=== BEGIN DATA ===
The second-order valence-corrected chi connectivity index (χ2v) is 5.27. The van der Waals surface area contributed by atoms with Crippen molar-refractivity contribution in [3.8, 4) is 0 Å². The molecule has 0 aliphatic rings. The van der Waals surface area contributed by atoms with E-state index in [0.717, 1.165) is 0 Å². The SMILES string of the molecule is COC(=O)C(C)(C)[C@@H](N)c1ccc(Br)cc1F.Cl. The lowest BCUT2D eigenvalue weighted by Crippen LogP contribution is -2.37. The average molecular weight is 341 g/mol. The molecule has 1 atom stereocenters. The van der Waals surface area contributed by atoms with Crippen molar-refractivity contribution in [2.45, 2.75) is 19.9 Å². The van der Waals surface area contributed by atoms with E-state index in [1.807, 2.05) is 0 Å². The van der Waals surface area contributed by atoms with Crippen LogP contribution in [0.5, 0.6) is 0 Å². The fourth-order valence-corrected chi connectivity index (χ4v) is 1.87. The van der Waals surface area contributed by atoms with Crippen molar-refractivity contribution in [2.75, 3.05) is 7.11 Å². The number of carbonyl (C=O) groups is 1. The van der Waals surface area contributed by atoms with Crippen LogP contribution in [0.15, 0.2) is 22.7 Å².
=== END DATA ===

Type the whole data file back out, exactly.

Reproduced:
The second-order valence-corrected chi connectivity index (χ2v) is 5.27. The van der Waals surface area contributed by atoms with Crippen molar-refractivity contribution in [3.8, 4) is 0 Å². The molecule has 0 aliphatic rings. The van der Waals surface area contributed by atoms with E-state index in [0.717, 1.165) is 0 Å². The SMILES string of the molecule is COC(=O)C(C)(C)[C@@H](N)c1ccc(Br)cc1F.Cl. The lowest BCUT2D eigenvalue weighted by Crippen LogP contribution is -2.37. The average molecular weight is 341 g/mol. The molecule has 1 atom stereocenters. The van der Waals surface area contributed by atoms with Crippen molar-refractivity contribution in [2.45, 2.75) is 19.9 Å². The van der Waals surface area contributed by atoms with E-state index in [1.807, 2.05) is 0 Å². The van der Waals surface area contributed by atoms with Crippen LogP contribution in [0.5, 0.6) is 0 Å². The fourth-order valence-corrected chi connectivity index (χ4v) is 1.87. The van der Waals surface area contributed by atoms with Crippen molar-refractivity contribution in [2.75, 3.05) is 7.11 Å². The number of carbonyl (C=O) groups is 1. The van der Waals surface area contributed by atoms with Crippen LogP contribution in [0.15, 0.2) is 22.7 Å².